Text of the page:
As I’ve continued to research planners, planning systems and how other people use their planners, I’ve come across a few things I think should NOT be kept in a planner. Please feel free to disagree with me but these are my top five things I won’t keep in my planner.
- Passwords: For all my passwords, I use 1Password which syncs across all my devices (computers, tablets and cell phones), creates complex passwords and allows me to use one password to access all of it. It will also store credit card information, shipping information and software serial numbers, all behind the master password. I don’t feel comfortable keeping my passwords in my planner in case it gets lost or I leave it laying unattended for any length of time. Besides, I try to employ a regular password changing schedule for my very important accounts like banking and insurance. Take my advice and migrate your passwords to a secure, online system like 1Password. Its not cheap but it is worth every cent.
- Frequent Shopper, Frequent Flyer & Related Cards: While I love paper systems, all these credit card-sized cards in my planner or wallet take up a ton of space and are often only accessed or used occasionally. I found the app CardStar several years ago and it is perfect for saving all these cards. The app will scan the bar code off the card and store it in your phone. When you need to use a card, pull it up and the bar code appears on screen for the cashier to scan. Often times, the bar code is bigger than on the original card and is not scuffed or faded making it easier to scan. I use mine to store pharmacy cards, library cards, hotel point and flyer miles cards. I even hide important account numbers under unused mileage categories like my husband’s social security number or my bank account number. The app does not have a secure log-in for the iPhone but since my phone is thumbprint locked, I’m not overly concerned that someone will get into my phone and into the app to find these numbers. The only cards I couldn’t store in the app are any with magnetic strips rather than bar codes or numbers on them or warehouse club cards like Costco since I have to show them at the door. My Barnes & Noble and Panera cards still have to travel in my wallet because they have mag strips but hopefully, as more systems get upgraded, these cards will change to bar codes as well. I still store a copy of all my cards in Cardstar in case my wallet goes missing or I misplace a card. I have the numbers stored and Cardstar often stores contact information for commonly used vendors right in the app so that I could contact them should I need to replace a card, upgrade my account or contact them about another matter. The last hold over are punch cards for local coffeeshops and the like. I keep these in a small card case in my wallet.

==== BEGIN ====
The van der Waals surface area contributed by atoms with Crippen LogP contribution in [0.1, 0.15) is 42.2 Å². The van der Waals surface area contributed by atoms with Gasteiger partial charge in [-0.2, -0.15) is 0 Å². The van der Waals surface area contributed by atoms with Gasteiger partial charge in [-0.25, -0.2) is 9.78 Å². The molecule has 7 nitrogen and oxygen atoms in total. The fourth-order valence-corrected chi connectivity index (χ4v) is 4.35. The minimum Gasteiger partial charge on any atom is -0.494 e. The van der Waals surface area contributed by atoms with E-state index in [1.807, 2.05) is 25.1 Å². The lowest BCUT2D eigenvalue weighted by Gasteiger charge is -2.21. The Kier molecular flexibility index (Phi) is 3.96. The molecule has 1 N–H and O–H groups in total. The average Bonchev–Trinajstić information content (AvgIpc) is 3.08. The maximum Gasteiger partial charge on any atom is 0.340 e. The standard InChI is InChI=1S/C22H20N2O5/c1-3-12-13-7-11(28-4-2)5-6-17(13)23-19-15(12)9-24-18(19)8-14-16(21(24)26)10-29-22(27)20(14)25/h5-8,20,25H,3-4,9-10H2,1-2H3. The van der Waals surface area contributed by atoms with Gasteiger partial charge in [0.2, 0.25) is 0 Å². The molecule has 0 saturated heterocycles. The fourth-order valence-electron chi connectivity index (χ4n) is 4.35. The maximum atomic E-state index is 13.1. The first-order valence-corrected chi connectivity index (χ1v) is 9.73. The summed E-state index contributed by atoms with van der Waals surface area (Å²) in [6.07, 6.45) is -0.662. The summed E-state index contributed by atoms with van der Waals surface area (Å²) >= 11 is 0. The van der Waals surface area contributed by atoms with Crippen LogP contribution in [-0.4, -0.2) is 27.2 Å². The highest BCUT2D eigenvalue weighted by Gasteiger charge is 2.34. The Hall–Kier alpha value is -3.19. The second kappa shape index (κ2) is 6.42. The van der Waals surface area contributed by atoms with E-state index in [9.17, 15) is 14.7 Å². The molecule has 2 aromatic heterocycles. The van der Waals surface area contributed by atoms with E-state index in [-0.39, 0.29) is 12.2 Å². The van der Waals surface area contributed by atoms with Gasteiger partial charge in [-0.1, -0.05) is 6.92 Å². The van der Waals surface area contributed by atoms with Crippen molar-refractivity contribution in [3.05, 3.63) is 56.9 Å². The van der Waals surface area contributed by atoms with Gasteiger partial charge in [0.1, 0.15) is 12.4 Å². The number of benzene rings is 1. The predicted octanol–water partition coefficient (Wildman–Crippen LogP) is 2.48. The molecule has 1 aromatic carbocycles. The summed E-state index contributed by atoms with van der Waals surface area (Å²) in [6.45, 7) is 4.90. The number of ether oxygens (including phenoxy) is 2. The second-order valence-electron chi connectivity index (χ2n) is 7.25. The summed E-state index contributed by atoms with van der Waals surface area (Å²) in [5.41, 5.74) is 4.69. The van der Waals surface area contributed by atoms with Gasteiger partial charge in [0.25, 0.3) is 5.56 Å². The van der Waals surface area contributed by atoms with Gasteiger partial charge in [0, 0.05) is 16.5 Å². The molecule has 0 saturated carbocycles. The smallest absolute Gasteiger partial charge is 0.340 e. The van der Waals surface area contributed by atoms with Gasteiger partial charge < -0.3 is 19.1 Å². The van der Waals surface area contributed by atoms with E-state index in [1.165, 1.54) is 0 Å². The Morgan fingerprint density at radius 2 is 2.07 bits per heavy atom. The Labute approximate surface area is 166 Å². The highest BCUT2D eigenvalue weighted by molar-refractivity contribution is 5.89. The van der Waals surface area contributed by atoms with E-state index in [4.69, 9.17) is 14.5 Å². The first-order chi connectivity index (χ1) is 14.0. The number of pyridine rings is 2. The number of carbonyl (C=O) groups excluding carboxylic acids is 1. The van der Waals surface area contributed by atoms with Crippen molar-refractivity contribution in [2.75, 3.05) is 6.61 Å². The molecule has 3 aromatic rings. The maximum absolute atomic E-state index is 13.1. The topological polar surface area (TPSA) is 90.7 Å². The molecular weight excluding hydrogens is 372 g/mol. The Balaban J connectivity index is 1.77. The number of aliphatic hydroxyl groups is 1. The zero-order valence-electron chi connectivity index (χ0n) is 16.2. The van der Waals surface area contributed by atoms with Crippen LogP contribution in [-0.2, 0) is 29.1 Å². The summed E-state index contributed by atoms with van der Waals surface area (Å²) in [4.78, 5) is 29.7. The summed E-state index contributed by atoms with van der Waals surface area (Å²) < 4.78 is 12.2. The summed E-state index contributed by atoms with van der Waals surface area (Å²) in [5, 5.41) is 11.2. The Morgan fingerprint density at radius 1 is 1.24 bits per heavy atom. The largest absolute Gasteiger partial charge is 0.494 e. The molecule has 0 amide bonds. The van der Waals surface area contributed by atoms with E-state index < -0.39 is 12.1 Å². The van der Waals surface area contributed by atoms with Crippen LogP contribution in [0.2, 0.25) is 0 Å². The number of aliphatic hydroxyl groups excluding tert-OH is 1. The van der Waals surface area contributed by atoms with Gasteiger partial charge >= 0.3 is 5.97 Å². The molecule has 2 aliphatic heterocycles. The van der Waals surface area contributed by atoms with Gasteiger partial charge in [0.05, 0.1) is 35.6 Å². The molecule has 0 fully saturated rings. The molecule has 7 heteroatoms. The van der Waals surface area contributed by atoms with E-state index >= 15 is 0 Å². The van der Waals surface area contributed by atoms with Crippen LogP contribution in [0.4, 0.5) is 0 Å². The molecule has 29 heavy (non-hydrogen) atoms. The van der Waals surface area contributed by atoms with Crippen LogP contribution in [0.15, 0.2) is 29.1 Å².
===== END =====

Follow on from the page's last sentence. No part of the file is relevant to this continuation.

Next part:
- Home Address: Yes, it is vitally important to keep some sort of contact information in the front of your planner should you misplace it. Using your email address, cell number or office contact info is acceptable in hopes that someone might try to return it to you. I would not recommend keeping your home address in the front of your planner for security reasons — both personal safety and identity theft. I set-up a Google Voice account many years ago to have a phone number that is not my personal number. Google Voice allows you to block individual numbers, receive text-translated voice mail messages and many other great features. If you run a business and use your cell phone as your main means of communication, a Google Voice number might be the perfect solution to have a personal number and a business number. And it means you can put contact info in your planner without revealing your real phone number.
- Checkbook or checks: Lots of people use their planner to do double duty as a wallet but in 2015, there is no reason to carry your checkbook, with your address and bank account number printed on each and every one. If you have to make a deposit or mail a check, prepare and completely fill out the checks you need to take with you before you leave the house. If you’re mailing them, be sure they are sealed in an envelope before you leave. If you are delivering them personally, put them in an envelope and seal it with the intended recipient’s name on it as well. If you’re making a deposit at the bank, be sure each check has “For deposit only” written on the back with your signature which will make it less likely that a bank would cash it for someone else.
- Excess detritus: This is probably very obvious to most people but in the excitement of setting up a new planner, I often over-stuff it with things I think I’ll need but I don’t use. This just makes the planner bulkier and heavier than if I pare it down to the essentials. So, I’ve learned that I don’t need to fill all the pockets with decorating items, every coupon, every receipt, extra sticky notes and my kitchen sink. I have a couple sheets of Japanese calendar stickers that I reserve for vacations and special events and a sheet of washi stickers I use to cover up anything that gets moved or changed. I keep a short stack of sticky notes for miscellaneous lists. I have lots of extra bits at home should I get the urge to “fancy up” my planner. Be mindful that the more you cram in your planner, the heavier it will be and the less likely you will be to carry it with you thus undoing any good planning mojo you may have created by including extra stuff.
This is, for me, the things I think should not be kept in a planner, especially if you leave it laying on your desk, tote it around in your bag, hang it over the edge of the shopping cart at the grocery and basically live out of it. While I would be devastated to lose it, I know that if I did lose it, I would not be a potential victim of identity theft too.
If you are someone whose planner never leaves the house, than these tenets might not apply to you.
Did I forget anything you think shouldn’t be stored in a planner?